New restaurant for former Bouley space backs out

Residents of 161 Duane – which has the former Bouley space on its ground floor – successfully scared off the applicants for a restaurant called Tiger Tiger, which would have brought a 128-seat Southeast Asian hot spot (or so the owners hoped) to the neighborhood.

Telling CB1’s licensing committee that the project was too big, too loud and too trendy for the neighborhood, and worried that patrons would smoke and yell on the street outside and in Duane Park, residents brought their lawyer to pick apart the applicant’s proposal. They were mainly opposed to the bar area, which at 670 square feet, had 32 seats (the space itself is 2280 square feet). They also thought the price-point was too low (at $80-100 per head) and at one juncture seemed to request that the owners charge $500 a head instead, so they could have fewer seats. (Bouley, for instance, had 75 seats.)

For a minute it seemed that the applicant might actually accept this idea, but I think he was just joking (I think??).

The Tiger Tiger folks operate Chinese Tuxedo on Doyers Street (pictured below), in a former 1800s opera house, as well as a cocktail bar called Peachy’s at the same location, which reportedly attracts a Kardashian-type crowd. This was *not* cool with folks here. “We have all these people coming into our neighborhood for another bar – loud people,” said one woman. “What message are we sending our children?” Board member Megan McHugh might have had the last word when she said, “This concept is too large for this space and this neighborhood,” and that seemed to seal the deal. The lawyer for the applicant then said they were done.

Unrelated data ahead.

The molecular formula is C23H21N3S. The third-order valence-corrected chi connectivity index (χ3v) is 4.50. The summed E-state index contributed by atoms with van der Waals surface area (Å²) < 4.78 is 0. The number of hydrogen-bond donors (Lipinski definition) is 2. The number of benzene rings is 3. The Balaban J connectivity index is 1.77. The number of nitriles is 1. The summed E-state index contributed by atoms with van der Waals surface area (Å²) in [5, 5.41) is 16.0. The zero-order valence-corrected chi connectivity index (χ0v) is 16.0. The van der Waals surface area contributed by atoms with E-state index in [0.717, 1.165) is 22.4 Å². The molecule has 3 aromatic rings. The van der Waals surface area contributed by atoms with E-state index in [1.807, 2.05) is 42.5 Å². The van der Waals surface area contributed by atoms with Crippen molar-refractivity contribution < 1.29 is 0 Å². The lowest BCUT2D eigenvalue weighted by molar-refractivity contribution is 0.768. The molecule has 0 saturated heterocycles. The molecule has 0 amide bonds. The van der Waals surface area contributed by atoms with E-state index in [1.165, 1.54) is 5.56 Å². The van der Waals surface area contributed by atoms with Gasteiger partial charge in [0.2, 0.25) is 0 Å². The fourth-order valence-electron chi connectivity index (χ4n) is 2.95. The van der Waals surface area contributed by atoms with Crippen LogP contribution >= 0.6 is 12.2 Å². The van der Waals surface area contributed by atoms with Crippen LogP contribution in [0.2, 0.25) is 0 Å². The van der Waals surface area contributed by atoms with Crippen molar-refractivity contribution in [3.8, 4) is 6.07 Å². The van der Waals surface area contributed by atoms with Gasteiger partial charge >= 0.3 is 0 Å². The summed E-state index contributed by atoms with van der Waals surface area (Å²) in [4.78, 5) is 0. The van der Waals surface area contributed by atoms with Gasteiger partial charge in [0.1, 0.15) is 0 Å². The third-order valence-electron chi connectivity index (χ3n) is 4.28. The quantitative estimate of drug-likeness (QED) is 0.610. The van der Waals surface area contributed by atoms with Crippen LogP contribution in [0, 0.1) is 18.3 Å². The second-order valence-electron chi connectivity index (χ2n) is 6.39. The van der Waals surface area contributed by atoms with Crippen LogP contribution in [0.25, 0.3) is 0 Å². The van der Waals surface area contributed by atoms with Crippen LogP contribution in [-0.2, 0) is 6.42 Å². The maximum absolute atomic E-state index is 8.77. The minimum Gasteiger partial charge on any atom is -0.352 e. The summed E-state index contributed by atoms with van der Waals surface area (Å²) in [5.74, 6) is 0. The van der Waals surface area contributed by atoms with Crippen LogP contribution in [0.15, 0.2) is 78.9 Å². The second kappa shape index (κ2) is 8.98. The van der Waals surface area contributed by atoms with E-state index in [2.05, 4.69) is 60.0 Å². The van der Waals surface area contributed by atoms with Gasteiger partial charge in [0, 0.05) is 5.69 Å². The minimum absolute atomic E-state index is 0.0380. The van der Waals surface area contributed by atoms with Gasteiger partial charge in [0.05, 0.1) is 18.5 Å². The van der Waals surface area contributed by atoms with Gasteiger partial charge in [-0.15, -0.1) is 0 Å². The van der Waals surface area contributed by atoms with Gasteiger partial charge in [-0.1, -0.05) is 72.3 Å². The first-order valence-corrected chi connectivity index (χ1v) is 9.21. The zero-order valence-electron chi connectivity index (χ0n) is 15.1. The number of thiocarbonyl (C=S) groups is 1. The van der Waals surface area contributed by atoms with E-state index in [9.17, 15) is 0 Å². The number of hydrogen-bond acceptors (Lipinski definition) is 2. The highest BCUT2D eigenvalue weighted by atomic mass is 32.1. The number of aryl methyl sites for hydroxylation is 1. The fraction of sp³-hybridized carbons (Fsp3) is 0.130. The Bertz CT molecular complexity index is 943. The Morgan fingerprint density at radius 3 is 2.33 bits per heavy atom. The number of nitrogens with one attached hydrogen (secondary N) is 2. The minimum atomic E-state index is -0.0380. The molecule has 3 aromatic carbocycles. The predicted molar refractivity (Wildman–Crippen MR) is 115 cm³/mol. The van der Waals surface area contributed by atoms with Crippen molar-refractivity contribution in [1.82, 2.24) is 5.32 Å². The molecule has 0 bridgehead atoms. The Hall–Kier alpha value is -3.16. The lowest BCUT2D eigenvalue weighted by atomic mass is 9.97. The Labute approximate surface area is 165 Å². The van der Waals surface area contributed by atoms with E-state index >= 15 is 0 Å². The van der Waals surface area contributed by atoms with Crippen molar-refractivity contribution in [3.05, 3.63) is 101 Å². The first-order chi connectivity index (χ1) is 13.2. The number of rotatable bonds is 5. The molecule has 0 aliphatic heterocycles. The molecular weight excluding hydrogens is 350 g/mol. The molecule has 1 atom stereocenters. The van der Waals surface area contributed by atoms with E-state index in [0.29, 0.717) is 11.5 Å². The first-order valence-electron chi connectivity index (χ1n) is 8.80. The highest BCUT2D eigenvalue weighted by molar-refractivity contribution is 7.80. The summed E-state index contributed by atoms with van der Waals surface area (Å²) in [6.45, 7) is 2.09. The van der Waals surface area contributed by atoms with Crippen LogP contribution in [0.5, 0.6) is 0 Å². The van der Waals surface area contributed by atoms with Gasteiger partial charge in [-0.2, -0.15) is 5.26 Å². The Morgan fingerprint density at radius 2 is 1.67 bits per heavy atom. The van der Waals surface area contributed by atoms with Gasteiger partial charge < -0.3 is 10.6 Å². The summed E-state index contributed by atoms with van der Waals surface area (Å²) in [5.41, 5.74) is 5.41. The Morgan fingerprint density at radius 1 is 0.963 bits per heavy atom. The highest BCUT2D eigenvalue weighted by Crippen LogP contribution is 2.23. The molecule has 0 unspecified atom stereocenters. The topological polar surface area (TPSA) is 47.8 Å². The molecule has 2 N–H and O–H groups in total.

The owner of the space just bought the property in September with the understanding that it could be and would be a restaurant. I have to assume he was feeling some serious buyer’s remorse.



  1. Real estate brokers are often shortsighted and fail to warn their prospective tenant clients that buying or renting a retail condo (as opposed to renting in a single-owner rental building) in Tribeca for use as a bar or restaurant is often a fool’s errand.

    Co-op and condo residents usually want a quiet, dry use in the building, and one cannot really blame then. However, they will often hold up the execution of leases, liquor license applications, and sidewalk cafe applications, and restaurateurs should be aware.

    For example:

  2. Real estate brokers are licensed to negotiate a meeting of the minds in a real estate deal. The job of informing clients on the ins and outs of legalities with boards and zoning is the job of their attorney.

    • “I want to rent a space where the neighbors will be implacably opposed to a commercial kitchen, liquor license, and sidewalk cafe,” said no prospective restaurant tenant ever.

  3. The welcome mat was out at 105 Hudson.